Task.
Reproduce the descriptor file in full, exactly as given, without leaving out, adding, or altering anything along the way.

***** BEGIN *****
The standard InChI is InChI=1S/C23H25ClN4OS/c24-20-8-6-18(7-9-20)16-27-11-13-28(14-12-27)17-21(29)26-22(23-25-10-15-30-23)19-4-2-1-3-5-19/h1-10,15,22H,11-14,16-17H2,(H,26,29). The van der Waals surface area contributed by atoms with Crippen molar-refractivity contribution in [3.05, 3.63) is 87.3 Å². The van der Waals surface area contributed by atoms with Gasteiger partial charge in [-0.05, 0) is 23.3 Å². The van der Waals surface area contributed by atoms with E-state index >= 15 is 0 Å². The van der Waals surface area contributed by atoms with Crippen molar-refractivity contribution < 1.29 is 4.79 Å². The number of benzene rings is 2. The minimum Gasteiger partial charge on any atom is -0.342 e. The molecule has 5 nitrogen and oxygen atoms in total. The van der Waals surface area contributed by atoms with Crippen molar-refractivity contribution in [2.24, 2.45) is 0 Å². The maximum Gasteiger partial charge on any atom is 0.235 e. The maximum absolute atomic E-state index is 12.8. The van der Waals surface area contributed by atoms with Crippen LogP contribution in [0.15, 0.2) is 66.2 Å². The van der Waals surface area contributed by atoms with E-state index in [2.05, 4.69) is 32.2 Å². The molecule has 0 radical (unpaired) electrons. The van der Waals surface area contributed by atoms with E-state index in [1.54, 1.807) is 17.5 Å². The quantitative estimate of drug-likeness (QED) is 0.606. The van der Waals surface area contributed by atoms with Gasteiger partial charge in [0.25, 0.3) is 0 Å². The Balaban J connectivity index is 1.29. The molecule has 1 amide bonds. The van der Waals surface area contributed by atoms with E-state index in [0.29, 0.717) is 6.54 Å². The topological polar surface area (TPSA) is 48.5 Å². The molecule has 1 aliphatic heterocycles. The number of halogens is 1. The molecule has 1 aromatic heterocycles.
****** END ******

The standard InChI is InChI=1S/C23H25ClN4OS/c24-20-8-6-18(7-9-20)16-27-11-13-28(14-12-27)17-21(29)26-22(23-25-10-15-30-23)19-4-2-1-3-5-19/h1-10,15,22H,11-14,16-17H2,(H,26,29). The van der Waals surface area contributed by atoms with Crippen molar-refractivity contribution in [3.05, 3.63) is 87.3 Å². The van der Waals surface area contributed by atoms with Gasteiger partial charge in [-0.05, 0) is 23.3 Å². The van der Waals surface area contributed by atoms with E-state index >= 15 is 0 Å². The van der Waals surface area contributed by atoms with Crippen molar-refractivity contribution < 1.29 is 4.79 Å². The number of benzene rings is 2. The minimum Gasteiger partial charge on any atom is -0.342 e. The molecule has 5 nitrogen and oxygen atoms in total. The van der Waals surface area contributed by atoms with Crippen molar-refractivity contribution in [2.24, 2.45) is 0 Å². The maximum Gasteiger partial charge on any atom is 0.235 e. The maximum absolute atomic E-state index is 12.8. The van der Waals surface area contributed by atoms with Crippen LogP contribution in [0.15, 0.2) is 66.2 Å². The van der Waals surface area contributed by atoms with E-state index in [2.05, 4.69) is 32.2 Å². The molecule has 0 radical (unpaired) electrons. The van der Waals surface area contributed by atoms with E-state index in [1.54, 1.807) is 17.5 Å². The quantitative estimate of drug-likeness (QED) is 0.606. The van der Waals surface area contributed by atoms with Gasteiger partial charge in [0.25, 0.3) is 0 Å². The Balaban J connectivity index is 1.29. The molecule has 1 amide bonds. The van der Waals surface area contributed by atoms with E-state index in [0.29, 0.717) is 6.54 Å². The topological polar surface area (TPSA) is 48.5 Å². The molecule has 1 aliphatic heterocycles. The number of halogens is 1. The molecule has 1 aromatic heterocycles.